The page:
The weather is still good when I leave the highway to negotiate a narrow road that leads to the castle of Sévérac. Not much later, having taken some equipment from under Heidi’s seat, water comes to boil in a kettle on our gas stove. Moos rolls in the grass in which Heidi rests on a sleeping bag, staring at the blue sky, as I read l'Arche de Rantanplan. Lucky Luke without Goscinny is no Lucky Luke, but my childhood affinity with Lucky Luke still holds firm. That apart, I use the comic strips I collect to keep up with my languages. Spanish I learned from Asterix comics, and I remember the first Spanish line I ever spoke, when, long ago, a real estate agent steered my open Land Cruiser through Andalusia, where I desired to settle back then. Being a passenger in my own car, I enjoyed the scenery. Noticing some pigs next to a farm, I asked, as Obelix had taught me the previous evening, ‘Son cerdos salvages o jabilis domesticos?’ Are they wild pigs or domestic boars? Those first Spanish words, which I spoke after months of silence, almost landed us in a ditch, but my first Italian words cost me dearer.

Not wearing a helmet, I once toured Italy on a scooter. Two carabinieri halted me. High, black boots, polished to a degree, puffy pants, bandoliers with buckles across the chest, huge caps with supersized cap badges, grumpy faces completing that freak display of authority. To break the ice, I remarked, as Obelix had taught me the previous evening, ‘Sono pazzi questi romani,’ these Romans are crazy, and ... ‘Do you know that story of little Adolf?’ I ask Heidi as I pour boiling water over ground coffee.

‘Hm...’ Heidi replies.

‘Six years old, never spoken a word. One evening at the dinner table, little Adolf suddenly says, “Die Suppe ist kalt.” His parents are overwhelmed with joy, and Adolf’s mother asks him why he has never said anything before. Little Adolf thinks for a moment and replies, “Bis jetzt war alles in Ordnung.”’ (Until now everything has been under control)

‘Very funny,’ Heidi murmurs, her eyes closed, and I divide coffee from our Stanleythermos over two mugs. Through the steam from my mug, my gaze wanders over the walls of the castle of Sévérac. No coffee in the glory days of that castle, but if only I had a time machine ...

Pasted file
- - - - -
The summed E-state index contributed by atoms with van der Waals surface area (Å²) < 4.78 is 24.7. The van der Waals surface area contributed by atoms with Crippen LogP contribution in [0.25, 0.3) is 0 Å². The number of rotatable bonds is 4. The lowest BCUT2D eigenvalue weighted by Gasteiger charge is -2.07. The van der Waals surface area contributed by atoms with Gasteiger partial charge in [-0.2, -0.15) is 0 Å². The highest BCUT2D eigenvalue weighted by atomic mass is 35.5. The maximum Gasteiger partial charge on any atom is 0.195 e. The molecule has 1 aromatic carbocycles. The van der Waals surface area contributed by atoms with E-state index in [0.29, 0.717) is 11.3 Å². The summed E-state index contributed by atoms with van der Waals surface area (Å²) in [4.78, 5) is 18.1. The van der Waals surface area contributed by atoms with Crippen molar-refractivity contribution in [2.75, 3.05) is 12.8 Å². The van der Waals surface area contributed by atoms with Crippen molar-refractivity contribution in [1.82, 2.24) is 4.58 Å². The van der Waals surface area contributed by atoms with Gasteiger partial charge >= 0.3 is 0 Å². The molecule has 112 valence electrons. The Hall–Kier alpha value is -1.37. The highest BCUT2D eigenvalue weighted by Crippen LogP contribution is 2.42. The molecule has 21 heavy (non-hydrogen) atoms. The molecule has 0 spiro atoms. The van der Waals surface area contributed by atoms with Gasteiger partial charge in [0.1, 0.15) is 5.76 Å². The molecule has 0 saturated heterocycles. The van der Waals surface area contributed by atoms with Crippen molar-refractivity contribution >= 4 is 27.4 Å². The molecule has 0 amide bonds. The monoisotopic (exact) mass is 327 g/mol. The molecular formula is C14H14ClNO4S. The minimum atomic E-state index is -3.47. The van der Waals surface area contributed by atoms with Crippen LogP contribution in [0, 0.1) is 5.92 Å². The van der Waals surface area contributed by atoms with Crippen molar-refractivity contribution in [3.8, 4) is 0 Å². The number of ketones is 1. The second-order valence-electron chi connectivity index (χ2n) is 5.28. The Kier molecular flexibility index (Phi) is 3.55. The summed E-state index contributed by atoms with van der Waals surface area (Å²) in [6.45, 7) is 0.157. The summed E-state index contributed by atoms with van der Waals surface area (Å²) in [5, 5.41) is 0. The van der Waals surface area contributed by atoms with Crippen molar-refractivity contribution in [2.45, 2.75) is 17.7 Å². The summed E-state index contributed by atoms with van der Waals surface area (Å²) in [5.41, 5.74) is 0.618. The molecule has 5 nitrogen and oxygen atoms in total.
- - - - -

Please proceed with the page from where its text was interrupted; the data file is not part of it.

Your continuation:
The entire day, I could stare at the castle of Sévérac, lost in thought, sipping my coffee, but that is not to be. Reluctantly, I store what I have used to brew coffee under Heidi’s seat. I close her door after she has gotten in, gesture Moos into the car, and after about two hours of driving, customs officers halt us near Clermont-Ferrand. It’s the third time today. I lower my window, say, ‘Pas de cannabis, pas de cocaine,’ and think of how I once escorted two people from a part of Africa where life, for them, had become a challenge.

Fatigued, we trudged through dense vegetation consisting solely of marijuana plants. At the edge of that marijuana field, I instructed my travel companions to warm up some rations as I set out to explore a seemingly abandoned settlement nearby. An old woman greeted me and somehow made me understand she had gone to fetch water from a well or stream. Upon her return, she had found the settlement deserted. The woman guided me to where she expected her son to be in hiding. We found the son, as well as most other villagers, and after I had made clear I did not represent any kind of government and, my weaponry despite, bore no ill intentions, the son and I crouched and talked. Soon, my new friend conveyed in broken French that the white men would come to buy his marijuana.

‘Have you sold anything before?’ I asked him.

Non, non ...’

‘What did you grow before?’


‘Why are your plants so tall? The buds of your marihuana should grow, not the stems,’ I stammered, my brain struggling to make words like ‘boutons’ and ‘tiges’ available.

Oui, oui … très haute. Bonne récolte,’ very high, good crop, he answered, my despair growing.

I asked him how he transported his harvest, the nearest road being about three days walking from where we crouched, a road teeming with all kinds of police, military, and marauding militia.

Nous marchons.

‘How much do you carry when you walk?’

Cinquante ka-zjé,’ he replied, fifty kilos, his eyes gleaming with pride. I looked at his malnourished frame, shook my head, and said, ‘Show me.’ We walked back to the settlement, villagers in rags trailing behind, and before my friend entered a hut, he pointed to a car door embedded in one of the clay walls of the hut, the logo of UNICEF on it. Once inside, he rolled down the window in the door. He stuck his head through the open window and grinningly said, ‘Air conditioning.’ Coming out of the hut, he carried a bag, which he placed in front of me. He pointed to what was printed on the bag: 50kg.

On later trips through Africa, I found more marijuana fields. The conditions under which most future drug lords and their families lived were shocking, I painfully remember as I stare into the face of the customs officer at my window. All that tax money to recruit, select, and train friend dipshit and his colleagues, all that tax money to have friend dipshit and his colleagues halt me on a roundabout in France, not preventing a single case of drug addiction, ruining a part of the world in due course, and ... ‘Bon voyage.’

Tu ne veux pas voir nos passeports?

Bon voyage ...’